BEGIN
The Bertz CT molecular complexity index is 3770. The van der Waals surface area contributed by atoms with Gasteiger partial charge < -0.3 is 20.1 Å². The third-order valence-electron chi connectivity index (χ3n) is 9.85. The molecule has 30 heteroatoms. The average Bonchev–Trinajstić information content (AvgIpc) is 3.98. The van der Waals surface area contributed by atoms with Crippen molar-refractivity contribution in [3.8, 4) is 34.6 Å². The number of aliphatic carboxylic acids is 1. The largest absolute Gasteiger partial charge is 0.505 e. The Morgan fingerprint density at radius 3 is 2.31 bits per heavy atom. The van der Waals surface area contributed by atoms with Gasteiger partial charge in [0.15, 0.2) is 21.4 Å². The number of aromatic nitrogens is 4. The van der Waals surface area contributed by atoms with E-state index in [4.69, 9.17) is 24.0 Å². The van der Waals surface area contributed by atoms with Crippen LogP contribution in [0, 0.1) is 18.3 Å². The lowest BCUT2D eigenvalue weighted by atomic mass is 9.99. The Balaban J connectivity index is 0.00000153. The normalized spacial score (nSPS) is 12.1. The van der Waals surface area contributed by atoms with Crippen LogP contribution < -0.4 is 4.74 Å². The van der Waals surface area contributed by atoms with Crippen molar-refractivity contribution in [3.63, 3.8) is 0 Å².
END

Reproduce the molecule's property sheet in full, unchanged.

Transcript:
The Bertz CT molecular complexity index is 3770. The van der Waals surface area contributed by atoms with Gasteiger partial charge < -0.3 is 20.1 Å². The third-order valence-electron chi connectivity index (χ3n) is 9.85. The molecule has 30 heteroatoms. The average Bonchev–Trinajstić information content (AvgIpc) is 3.98. The van der Waals surface area contributed by atoms with Crippen molar-refractivity contribution in [3.8, 4) is 34.6 Å². The number of aliphatic carboxylic acids is 1. The largest absolute Gasteiger partial charge is 0.505 e. The Morgan fingerprint density at radius 3 is 2.31 bits per heavy atom. The van der Waals surface area contributed by atoms with Gasteiger partial charge in [0.15, 0.2) is 21.4 Å². The number of aromatic nitrogens is 4. The van der Waals surface area contributed by atoms with E-state index in [4.69, 9.17) is 24.0 Å². The van der Waals surface area contributed by atoms with Crippen LogP contribution in [0, 0.1) is 18.3 Å². The lowest BCUT2D eigenvalue weighted by atomic mass is 9.99. The Balaban J connectivity index is 0.00000153. The normalized spacial score (nSPS) is 12.1. The van der Waals surface area contributed by atoms with Crippen LogP contribution < -0.4 is 4.74 Å². The van der Waals surface area contributed by atoms with Crippen molar-refractivity contribution in [3.63, 3.8) is 0 Å².